Ohio State study: For autistic kids, specialized swim lessons could decrease drowning risk
Since 4-year-old Cooper Sotello was just a baby, his mom has been hopeful that he would join in on family swim time. But for years, it’s been a struggle to make swimming safe and fun for Cooper, who was diagnosed with autism when he was just 18 months old.
“Cooper’s been around water most of his life. My parents have a swimming pool, so we’ve tried to get him interested in swimming and comfortable with swimming since he was probably about a year old,” says his mom, Sarah Cline, who lives in Canal Winchester, Ohio.
For those on the autism spectrum, swimming can be scary. In fact, drowning is the No. 1 cause of accidental death among those on the autism spectrum, according to the National Autism Association.
That’s why Erika Kemp, OTD, clinical assistant professor in the School of Health and Rehabilitation Sciences in The Ohio State University College of Medicine, developed an adaptive swim program to teach the basics of swimming — and even a love of the water — to young swimmers with autism like Cooper.
“We started the program at Ohio State and it’s helped him a lot with his comfort in and around the water. And he’s actually started enjoying it,” Cline says.
Based on the positive results of this new pilot study offering personalized aquatic occupational therapy to 19 children with autism, researchers at The Ohio State University Wexner Medical Center and College of Medicine will expand the program to include 36 autistic children this summer.
Dr. Kemp has received an American Occupational Therapy Foundation Intervention Research Grant to continue the adaptive swim program, with the goal of implementing similar programs to help the millions of autistic kids safely experience the joys of swimming.
“So many times, families just want to go to the pool in the summer with all of their children. And so what I want to do is enable those families to feel like they can do that safely,” Dr. Kemp says.
Dr. Kemp, a board-certified pediatric occupational therapist at Ohio State whose research focuses on aquatics and adaptive sports, says initial results of the pilot study show that the classes not only improve swim skills and safety, they build competency that goes beyond the water.
“Every kid is a little bit different, and a lot of the big challenges of teaching autistic children have to do with being able to learn in the same way that their peers learn,” Dr. Kemp says. “When you think about typical swim lessons, often there is one teacher giving the same instructions to the whole group. That’s where we get into some difficulty with autistic kids. Often, they need the instruction presented in a different way or in a one-on-one environment.”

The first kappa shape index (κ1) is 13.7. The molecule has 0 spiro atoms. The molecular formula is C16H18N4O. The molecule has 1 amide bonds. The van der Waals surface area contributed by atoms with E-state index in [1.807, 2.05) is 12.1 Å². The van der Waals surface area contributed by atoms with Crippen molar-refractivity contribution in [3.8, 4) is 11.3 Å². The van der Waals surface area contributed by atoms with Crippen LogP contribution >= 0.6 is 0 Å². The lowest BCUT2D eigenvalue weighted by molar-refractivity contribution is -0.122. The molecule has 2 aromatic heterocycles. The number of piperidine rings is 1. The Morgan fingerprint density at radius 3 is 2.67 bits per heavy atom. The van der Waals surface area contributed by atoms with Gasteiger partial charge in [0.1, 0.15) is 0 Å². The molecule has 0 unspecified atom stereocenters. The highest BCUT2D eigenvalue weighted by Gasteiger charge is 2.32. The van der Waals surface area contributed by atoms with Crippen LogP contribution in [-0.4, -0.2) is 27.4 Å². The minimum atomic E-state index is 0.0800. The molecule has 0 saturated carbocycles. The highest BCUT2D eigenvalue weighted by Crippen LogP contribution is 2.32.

To give those learners the attention and specialized instruction they need, Dr. Kemp and her team hold individualized, one-on-one swimming lessons for autistic children ages 3-12 at a pool located inside West Central School, which is a Franklin County Board of Developmental Disabilities program for teen and young-adult students in Columbus, Ohio.
During each session, occupational therapists tracked the children’s swim skills. In addition, qualitative interviews and a follow-up survey were conducted with parents to determine impact on families and individual participants. Children who participated in one 10-week session can participate in additional 10-week sessions until they plateau in their progress of swim skills.
“Every child we’ve put through the program has made gains in things like water adjustment, comfort in the water and their ability to go under the water and hold their breath,” Dr. Kemp says. “Then, we work on being able to maintain their balance in the water, maintaining a float and getting themselves to move through the water.”
After spending time in the pool with Dr. Kemp and her team of occupational therapy students, Cooper is showing major signs of progress.
“He’s excited to go every week. And he’s excited to get in. He smiles and laughs and splashes. It just makes me really happy and proud,” Cline says. “It’s amazing seeing him succeed and be happy.”